Christina Massey is a mixed media artist using repurposed materials in her colourful organic abstractions based in Brooklyn, NY. Her work has won multiple awards including an FST StudioProject Fund Grant 2019, Brooklyn Arts Fund Grants 2022 & 2019, SIP Fellowship at the EFA Robert Blackburn Printmaking Workshop 2017 and Puffin Foundation Grant 2018.
Massey’s work is in the collections of the Janet Turner Museum, Art Bank Collection in DC, Bank of America Collection in Miami, Credit Suisse and multiple private collections. Her work has been shown extensively at galleries and museums in the NY metropolitan region and has been featured in fairs such as the 14C Art Fair and Springbreak Art Show.
Massey is the founder of the WoArtBlog, a platform highlighting the work of contemporary female-identifying artists. Her curatorial projects have been shown at such locations as the Pelham Art Center, BioBAT Artspace, Hunterdon Museum and Court Tree Collective.
In Conversation With Christina Massey
And in this Podcast episode, we asked her everything about How Can We Unlock the Power of Women in the Arts?
So before you start listening to this podcast episode, let me share with you some of the insights of the episode. So keep reading to know what you will learn from this podcast episode.
How you’re so passionate about female-identifying artists, and like how the WoArt blog is women-focused; would you want to say what that means?
The title of the WoArt blog comes from the shorthand for “woe,” which is short for “woman,” but it’s the sound “woa,” which sounds like it’s just art, that makes me go “whoa.” I’m really excited about this work. Um, and it started with blogging because I really began it in a very storytelling manner. So with the Instagram feed, I would, you know, share work that related to what was happening in my day or socially around the world in that it was kind of telling a story, so having this narrative to it was really fun.
Now. Let’s talk about your passion for female-identifying artists. What was it like to have this influence and this deep desire from the start? Or was the passion something you discovered along the way, and if so, why?
I think it was something I developed along the way but was probably always there; I just didn’t really identify it as such because I was very shy. low-self-esteem kind of teenager. And, um, you know I had a voice that I just couldn’t get out there, right? But when I had a moment where there was this kid who was a bully but was really. Started pursuing women in inappropriate ways, and something about it being okay that it wasn’t happening to me directly but was happening to friends, and something about standing up for others. gave me my voice, and I was able to stand up to this bully, and, um, the thing is, it’s funny because I don’t even remember what his name was,
and, um, I think that as I then went through college There was, uh, a. large male and female students. Um, but you know that in the art history classes. They hardly ever mentioned anyone who is female. Yeah, and the same story that everyone kind of shares, and then, as I mentioned, I moved to New York, and I’m very excited to be here and just seeing what the city has to offer. severe lack of representation. And then I would have even male and female dealers interested in my work. The questions I would be asked felt like they had nothing to do with my art. They just wanted to know aspects of my personal life that no one, I don’t think, has ever asked about, and that’s just started to build this fire in me.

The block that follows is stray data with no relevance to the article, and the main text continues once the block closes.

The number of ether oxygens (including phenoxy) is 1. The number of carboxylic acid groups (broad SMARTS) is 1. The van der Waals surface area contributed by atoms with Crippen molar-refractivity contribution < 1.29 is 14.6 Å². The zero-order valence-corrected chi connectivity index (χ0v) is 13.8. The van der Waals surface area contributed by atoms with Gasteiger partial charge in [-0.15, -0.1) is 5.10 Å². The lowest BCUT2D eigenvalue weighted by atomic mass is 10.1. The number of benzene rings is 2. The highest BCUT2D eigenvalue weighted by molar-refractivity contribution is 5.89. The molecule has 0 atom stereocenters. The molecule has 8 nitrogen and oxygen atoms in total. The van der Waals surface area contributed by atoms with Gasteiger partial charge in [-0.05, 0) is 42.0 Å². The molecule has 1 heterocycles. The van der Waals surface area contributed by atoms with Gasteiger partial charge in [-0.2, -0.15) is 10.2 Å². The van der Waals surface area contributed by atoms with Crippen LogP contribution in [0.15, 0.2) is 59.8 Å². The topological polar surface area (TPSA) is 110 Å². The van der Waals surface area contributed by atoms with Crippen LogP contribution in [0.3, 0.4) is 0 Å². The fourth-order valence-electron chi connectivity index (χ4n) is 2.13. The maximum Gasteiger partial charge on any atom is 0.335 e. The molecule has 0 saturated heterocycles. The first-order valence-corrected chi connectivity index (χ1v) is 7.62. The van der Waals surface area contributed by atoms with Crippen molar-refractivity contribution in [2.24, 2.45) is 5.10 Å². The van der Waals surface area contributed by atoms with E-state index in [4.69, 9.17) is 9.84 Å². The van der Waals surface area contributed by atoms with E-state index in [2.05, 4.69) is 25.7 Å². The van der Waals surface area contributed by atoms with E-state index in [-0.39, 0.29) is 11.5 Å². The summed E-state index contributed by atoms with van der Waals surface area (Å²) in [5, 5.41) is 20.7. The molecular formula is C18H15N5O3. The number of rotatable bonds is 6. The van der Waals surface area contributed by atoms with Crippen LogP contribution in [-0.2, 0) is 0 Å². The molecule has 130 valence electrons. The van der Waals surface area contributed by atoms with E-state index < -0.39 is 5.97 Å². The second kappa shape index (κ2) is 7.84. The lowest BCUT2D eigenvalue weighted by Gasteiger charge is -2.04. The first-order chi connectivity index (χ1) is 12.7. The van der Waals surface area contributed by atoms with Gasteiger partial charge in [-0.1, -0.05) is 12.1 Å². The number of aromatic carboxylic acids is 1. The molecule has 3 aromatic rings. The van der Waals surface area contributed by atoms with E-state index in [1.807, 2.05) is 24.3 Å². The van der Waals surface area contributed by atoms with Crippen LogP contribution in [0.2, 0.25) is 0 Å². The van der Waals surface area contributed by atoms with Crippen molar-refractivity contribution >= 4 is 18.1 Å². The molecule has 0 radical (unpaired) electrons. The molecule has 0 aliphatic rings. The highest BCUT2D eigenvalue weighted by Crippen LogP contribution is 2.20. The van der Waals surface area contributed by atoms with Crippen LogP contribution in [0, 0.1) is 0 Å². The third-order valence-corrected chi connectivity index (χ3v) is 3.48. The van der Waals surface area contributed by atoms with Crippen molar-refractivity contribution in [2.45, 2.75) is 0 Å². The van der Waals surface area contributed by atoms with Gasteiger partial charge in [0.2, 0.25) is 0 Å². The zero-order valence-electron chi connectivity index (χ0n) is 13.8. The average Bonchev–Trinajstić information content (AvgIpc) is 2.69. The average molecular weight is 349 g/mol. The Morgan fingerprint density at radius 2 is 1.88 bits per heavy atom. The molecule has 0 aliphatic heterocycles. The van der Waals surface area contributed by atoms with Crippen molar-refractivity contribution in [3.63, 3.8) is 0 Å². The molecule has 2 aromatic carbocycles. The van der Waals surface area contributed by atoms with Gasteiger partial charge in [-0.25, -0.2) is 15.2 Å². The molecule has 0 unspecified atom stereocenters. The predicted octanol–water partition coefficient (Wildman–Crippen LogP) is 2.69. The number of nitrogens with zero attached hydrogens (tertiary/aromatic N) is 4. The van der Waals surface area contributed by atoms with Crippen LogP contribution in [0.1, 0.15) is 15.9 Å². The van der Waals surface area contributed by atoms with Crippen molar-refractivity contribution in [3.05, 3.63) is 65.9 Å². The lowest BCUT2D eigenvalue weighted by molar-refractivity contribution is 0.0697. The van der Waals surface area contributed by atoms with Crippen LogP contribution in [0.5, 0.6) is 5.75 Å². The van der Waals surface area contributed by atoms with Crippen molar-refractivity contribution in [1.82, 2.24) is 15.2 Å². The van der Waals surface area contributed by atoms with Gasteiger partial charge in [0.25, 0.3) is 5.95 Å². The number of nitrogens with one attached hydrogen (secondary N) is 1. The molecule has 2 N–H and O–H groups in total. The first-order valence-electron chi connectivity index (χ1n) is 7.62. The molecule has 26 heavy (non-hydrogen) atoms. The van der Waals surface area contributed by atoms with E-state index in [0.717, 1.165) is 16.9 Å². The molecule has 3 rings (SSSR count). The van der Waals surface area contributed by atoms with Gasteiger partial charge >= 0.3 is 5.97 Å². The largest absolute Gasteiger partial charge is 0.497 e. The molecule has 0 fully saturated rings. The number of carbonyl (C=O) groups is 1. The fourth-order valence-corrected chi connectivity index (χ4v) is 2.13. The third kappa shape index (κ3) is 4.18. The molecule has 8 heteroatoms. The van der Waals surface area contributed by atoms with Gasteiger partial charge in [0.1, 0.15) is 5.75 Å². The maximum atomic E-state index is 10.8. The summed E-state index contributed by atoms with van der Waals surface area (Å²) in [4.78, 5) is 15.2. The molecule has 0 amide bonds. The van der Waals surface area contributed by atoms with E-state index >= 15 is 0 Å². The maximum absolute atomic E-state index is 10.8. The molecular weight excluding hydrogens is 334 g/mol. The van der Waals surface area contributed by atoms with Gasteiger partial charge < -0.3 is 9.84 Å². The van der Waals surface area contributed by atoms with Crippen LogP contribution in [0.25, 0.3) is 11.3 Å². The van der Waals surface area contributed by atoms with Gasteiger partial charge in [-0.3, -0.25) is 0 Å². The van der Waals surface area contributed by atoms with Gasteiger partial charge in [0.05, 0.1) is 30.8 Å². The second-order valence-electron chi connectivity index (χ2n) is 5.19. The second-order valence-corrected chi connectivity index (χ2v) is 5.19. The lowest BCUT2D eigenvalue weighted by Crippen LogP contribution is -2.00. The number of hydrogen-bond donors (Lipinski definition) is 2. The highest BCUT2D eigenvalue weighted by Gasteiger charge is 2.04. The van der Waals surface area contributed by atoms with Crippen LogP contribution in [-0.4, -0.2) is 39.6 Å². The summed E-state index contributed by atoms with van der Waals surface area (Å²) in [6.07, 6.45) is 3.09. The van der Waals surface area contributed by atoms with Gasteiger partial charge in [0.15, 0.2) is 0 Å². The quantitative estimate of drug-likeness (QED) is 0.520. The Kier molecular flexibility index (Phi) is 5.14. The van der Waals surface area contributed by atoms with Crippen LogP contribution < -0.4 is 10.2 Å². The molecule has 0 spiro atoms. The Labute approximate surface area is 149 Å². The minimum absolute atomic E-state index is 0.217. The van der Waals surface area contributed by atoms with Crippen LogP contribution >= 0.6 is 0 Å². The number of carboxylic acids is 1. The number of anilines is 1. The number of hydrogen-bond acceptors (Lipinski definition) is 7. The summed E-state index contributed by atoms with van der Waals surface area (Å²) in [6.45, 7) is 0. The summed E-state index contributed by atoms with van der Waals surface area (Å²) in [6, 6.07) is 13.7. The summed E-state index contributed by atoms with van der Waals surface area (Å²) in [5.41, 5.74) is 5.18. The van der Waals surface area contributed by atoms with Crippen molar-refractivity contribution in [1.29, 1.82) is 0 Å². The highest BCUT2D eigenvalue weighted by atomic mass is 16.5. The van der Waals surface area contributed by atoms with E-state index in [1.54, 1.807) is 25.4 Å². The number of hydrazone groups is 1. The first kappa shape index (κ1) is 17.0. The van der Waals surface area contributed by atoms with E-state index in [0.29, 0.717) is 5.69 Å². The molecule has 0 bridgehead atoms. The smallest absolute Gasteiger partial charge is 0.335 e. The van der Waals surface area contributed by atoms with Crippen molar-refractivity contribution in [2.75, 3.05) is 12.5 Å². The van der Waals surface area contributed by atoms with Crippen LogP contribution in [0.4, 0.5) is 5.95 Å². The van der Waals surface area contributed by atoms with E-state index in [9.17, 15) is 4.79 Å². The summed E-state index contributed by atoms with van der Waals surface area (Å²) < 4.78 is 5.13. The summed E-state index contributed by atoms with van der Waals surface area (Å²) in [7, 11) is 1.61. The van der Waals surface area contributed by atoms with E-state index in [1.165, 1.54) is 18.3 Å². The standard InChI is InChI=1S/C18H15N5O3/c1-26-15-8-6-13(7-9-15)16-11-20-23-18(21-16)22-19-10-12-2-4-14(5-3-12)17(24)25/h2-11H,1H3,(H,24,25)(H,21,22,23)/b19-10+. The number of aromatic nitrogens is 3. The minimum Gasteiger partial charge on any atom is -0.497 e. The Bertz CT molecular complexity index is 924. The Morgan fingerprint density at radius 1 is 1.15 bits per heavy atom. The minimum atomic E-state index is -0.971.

and it starts to change the whole system because there’s still a lot of the same old, same old happening. It’s changing. There has been real activity. Um. There has been progress in hiring more curators and administrators, but it takes time because you can’t just fire someone who is doing a good job but are male.
Let’s also talk about your experience working with different artists while you’ve been curating these shows. “What is your experience of working with artists?” and “What do you think is the secret sauce to having a successful art career?”
The secret sauce Um, I think the secret sauce is really kindness and professionalism. It is amazing how many artists will not get you the stuff that you request on time, or they will do it incorrectly, or, uh, you know, don’t show up to see the show. You know, and sometimes there may be a legitimate reason. But it’s the people who understand and respect your efforts as well as your time. They’re professional.
They simply label things as you request, and the fact is that they get them to you by the time you require them. And support the work you’ve put into those people with whom you want to work again; you know, even if a show is cancelled due to COVID, who notices it? It’s the people who just show you that there is, you know, respect for and encouragement for the work that you do.
That you think to yourself, “I want to work with that artist again,” as if they were a joy to work with, with “diva attitudes” or “just.” I don’t even know what the right word is, but sometimes you just feel like they think they’re, you know? Ah, you know, oh, this is not that important; you know, it’s just an online show where, um, you know, they’re busy. They’ve got things going on; I get that. Um, but we’re all busy, and it makes an enormous difference when people just say they’ll follow directions and just show up and say thank you? That makes me say yes; that puts you on that list, and you know what they say about being on the good list.
Even if it’s the intern at the gallery and maybe they feel like, “Oh, this intern’s just going to be gone in a week,” or you know, whatever, just give them respect and be nice.
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